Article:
Franz Peter Kien Paintings of Terezin
My mother was a concentration camp survivor. She spent three years in the concentration camp called Theresienstadt, also known as Terezin, and she and her parents were imprisoned there for three years. Terezin was known for having a lot of artists and musicians. It was used as a model camp to try and show the rest of the world, "Look, we're treating everybody really well." And there was an artist there that acquired potato sack bags and used the bags as canvas to paint these three paintings that I guess are supposed to depict his vision of the camp. The big fear in the camp was if your number got called, that meant that you were going to be sent away, and "away" turned out to be Auschwitz. This artist got sent away to Auschwitz, and when he left, he gave the paintings to my grandfather, said, "Hold on to these, I'll be back for them," and he never made it back. During the remaining time in the camp my grandfather hid them. When my mother and her parents were liberated, he managed to take them with him to their next stop, which was a displaced persons camp, and then from there they emigrated to the United States. And I grew up with these paintings hanging on my family wall.
The paintings are very unusual because of the subject matter--
--and the artist. Franz Peter Kien was a well-known Czech artist for his work in the camp there at Terezin. These things become very difficult to value in a modern sense because they, frankly, they are priceless. They are monuments to man's inhumanity to man. And his work is credited largely for depicting the camp and getting the message out that this was not the model camp, but was actually a tragic situation. We look at the paintings and we notice that he signed his name in different ways on some of the different artworks. But I also found examples of his name being listed several different ways in the histories as well. Holocaust-related material is a very sensitive subject. It's something that comes onto the market very infrequently, and that makes it fairly difficult to value. We've been searching for some comparisons. Most of the man's work is in museums. I believe there are some pieces in Yad Vashem. There really isn't a whole lot to go on as far as a market value. But looking at other artists and other surviving camp material that is documented, we were able to reach a conclusion. But one of the key points in that is the documentation. Not only do you have the paintings on potato sacks, but you have the documentation of your family material also. We've got your mother's pass. This is her pass from the displaced persons camp, I believe.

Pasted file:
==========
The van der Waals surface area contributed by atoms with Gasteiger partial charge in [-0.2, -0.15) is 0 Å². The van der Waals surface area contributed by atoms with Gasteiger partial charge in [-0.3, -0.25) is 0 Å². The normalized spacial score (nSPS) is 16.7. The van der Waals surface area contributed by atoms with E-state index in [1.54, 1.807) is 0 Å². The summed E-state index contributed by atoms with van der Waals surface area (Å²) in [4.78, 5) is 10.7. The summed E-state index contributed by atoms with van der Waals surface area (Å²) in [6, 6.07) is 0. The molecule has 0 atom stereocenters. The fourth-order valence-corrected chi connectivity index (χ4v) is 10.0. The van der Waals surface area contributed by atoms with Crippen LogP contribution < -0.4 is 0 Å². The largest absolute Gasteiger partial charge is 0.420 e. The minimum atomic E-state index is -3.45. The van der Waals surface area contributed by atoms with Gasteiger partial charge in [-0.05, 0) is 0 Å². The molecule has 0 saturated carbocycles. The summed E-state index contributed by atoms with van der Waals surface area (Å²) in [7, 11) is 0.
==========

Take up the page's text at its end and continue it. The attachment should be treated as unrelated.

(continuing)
And then a work pass stamped with the appropriate markings. There are people who believe that-- for understandable reasons-- that the buying and selling of anything related to this is profiting from the suffering. But in one great respect, having a value associated with material like this ensures that should this, for some reason, not be in the safe hands of a family, like you, that it will survive to be brought into the hands of responsible custody, and eventually in a place where it can stand as testimony to what these individuals endured and achieve its proper place in history. And in the realm of militaria, we deal with things that are a tangible artifact of tragedy. And that's really what we have here. A lot of the material today on the market that has to do with the Holocaust is actually counterfeit. That tells you several things. First, it's insult to injury for the individuals that survived this. But secondly, it does tell you that there is a demand, that the people who are interested in history, the people who collect World War II memorabilia, and the museums are hungry for artifacts to display to tell this story. I believe that in 2014, an auction estimate for this would have to be in the neighborhood of $10,000 to $15,000 for the three works.
Okay. Yeah, as I said, I feel similarly that it's not a monetary thing. For me, the significance is telling the world what went on. I'm glad that you were able to appreciate the sentiment and the value.
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